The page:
Packet Monitoring Extension in Windows Admin Center

Applies to: Windows Server 2022, Azure Stack HCI, version 20H2; Windows Server 2019, Windows 10, Azure Stack Hub, Azure

The Packet Monitoring extension allows you to operate and consume Packet Monitor through Windows Admin Center. The extension helps you diagnose your network by capturing and displaying network traffic through the networking stack in a log that is easy to follow and manipulate.

What is Packet Monitor (Pktmon)?

Packet Monitor (Pktmon) is an in-box, cross-component network diagnostics tool for Windows. It can be used for packet capture, packet drop detection, packet filtering and counting. The tool is especially helpful in virtualization scenarios, like container networking and SDN, because it provides visibility within the networking stack.

What is Windows Admin Center?

Windows Admin Center is a locally-deployed, browser-based management tool that lets you manage your Windows Servers with no Azure or cloud dependency. Windows Admin Center gives you full control over all aspects of your server infrastructure and is particularly useful for managing servers on private networks that are not connected to the Internet. Windows Admin Center is the modern evolution of "in-box" management tools, like Server Manager and MMC.

Before you start

  • To use the tool, the target server needs to be running Windows Server 2019 version 1903 (19H1) and above.
  • Install Windows Admin Center.
  • Add a server to Windows Admin Center:
    1. Click + Add under All Connections.
    2. Choose to add a Server Connection.
    3. Type the name of the server and, if prompted, the credentials to use.
    4. Click Submit to finish.

The server will be added to your connection list on the Overview page.

Getting started

To get to the tool, navigate to the server that you created in the previous step, then go to the "Packet monitoring" extension.

Applying filters

It's highly recommended to apply filters before starting any packet capture, because troubleshooting connectivity to a particular destination is easier when focusing on a single stream of packets. On the other hand, capturing all the network traffic can make the output too noisy to analyze. Accordingly, the extension guides you to the filters pane first before starting the capture. You can skip this step by clicking Next to start capturing without filters. The filters pane guides you to add filters in 3 steps.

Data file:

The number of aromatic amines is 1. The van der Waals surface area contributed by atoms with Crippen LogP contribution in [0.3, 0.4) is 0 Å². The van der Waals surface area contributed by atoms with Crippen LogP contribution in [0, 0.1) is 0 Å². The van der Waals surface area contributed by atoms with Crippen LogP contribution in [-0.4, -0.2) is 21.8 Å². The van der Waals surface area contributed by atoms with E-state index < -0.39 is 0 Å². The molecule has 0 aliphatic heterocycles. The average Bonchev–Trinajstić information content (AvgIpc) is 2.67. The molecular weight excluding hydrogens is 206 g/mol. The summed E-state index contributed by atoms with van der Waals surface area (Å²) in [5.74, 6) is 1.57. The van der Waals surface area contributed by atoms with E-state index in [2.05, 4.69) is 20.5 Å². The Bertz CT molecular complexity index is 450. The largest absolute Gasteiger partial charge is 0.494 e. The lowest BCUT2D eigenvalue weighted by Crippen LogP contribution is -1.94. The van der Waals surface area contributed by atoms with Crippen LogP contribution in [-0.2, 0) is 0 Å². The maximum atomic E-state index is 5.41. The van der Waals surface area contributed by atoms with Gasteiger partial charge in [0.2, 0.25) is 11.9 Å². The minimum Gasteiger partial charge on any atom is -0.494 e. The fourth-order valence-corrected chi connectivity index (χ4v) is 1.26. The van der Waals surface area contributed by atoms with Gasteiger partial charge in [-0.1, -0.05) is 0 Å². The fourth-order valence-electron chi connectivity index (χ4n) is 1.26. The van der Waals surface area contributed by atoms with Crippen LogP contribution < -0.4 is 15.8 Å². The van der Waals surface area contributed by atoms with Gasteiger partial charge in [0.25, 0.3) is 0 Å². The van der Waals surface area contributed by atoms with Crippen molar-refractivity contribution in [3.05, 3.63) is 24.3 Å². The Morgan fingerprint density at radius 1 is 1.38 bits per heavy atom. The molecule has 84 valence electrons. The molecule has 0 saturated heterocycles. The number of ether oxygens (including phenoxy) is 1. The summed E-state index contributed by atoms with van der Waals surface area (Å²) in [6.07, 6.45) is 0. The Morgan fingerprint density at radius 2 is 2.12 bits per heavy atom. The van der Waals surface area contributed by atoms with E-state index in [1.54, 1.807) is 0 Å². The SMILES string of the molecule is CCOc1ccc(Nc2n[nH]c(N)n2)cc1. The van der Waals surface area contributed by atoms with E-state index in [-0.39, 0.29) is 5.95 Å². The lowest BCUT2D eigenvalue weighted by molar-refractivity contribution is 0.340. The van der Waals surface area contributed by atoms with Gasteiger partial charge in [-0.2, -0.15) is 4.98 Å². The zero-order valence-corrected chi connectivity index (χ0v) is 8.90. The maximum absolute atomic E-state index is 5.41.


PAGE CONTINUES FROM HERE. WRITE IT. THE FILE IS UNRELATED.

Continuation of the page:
1. Filtering by networking stack components

    If you want to capture traffic that passes through only specific component(s), the first step of the filters pane shows the networking stack layout so you can select the component(s) to filter by. This also is a great place to analyze and understand the layout of your machine's networking stack.

    Example of filtering by networking stack components

  2. Filtering by packet parameters

    For the second step, the pane allows you to filter packets by their parameters. For a packet to be reported, it must match all conditions specified in at least one filter; up to 8 filters are supported at once. For each filter, you can specify packet parameters like MAC Addresses, IP Addresses, Ports, Ethertype, Transport Protocol, VLAN ID.

    • When two MACs, IPs, or ports are specified, the tool will not distinguish between source or destination; it will capture packets that have both values, whether as a destination or source. However, display filters can make that distinction; see the Display filters section below.
    • To further filter TCP packets, an optional list of TCP flags to match can be provided. Supported flags are FIN, SYN, RST, PSH, ACK, URG, ECE, and CWR.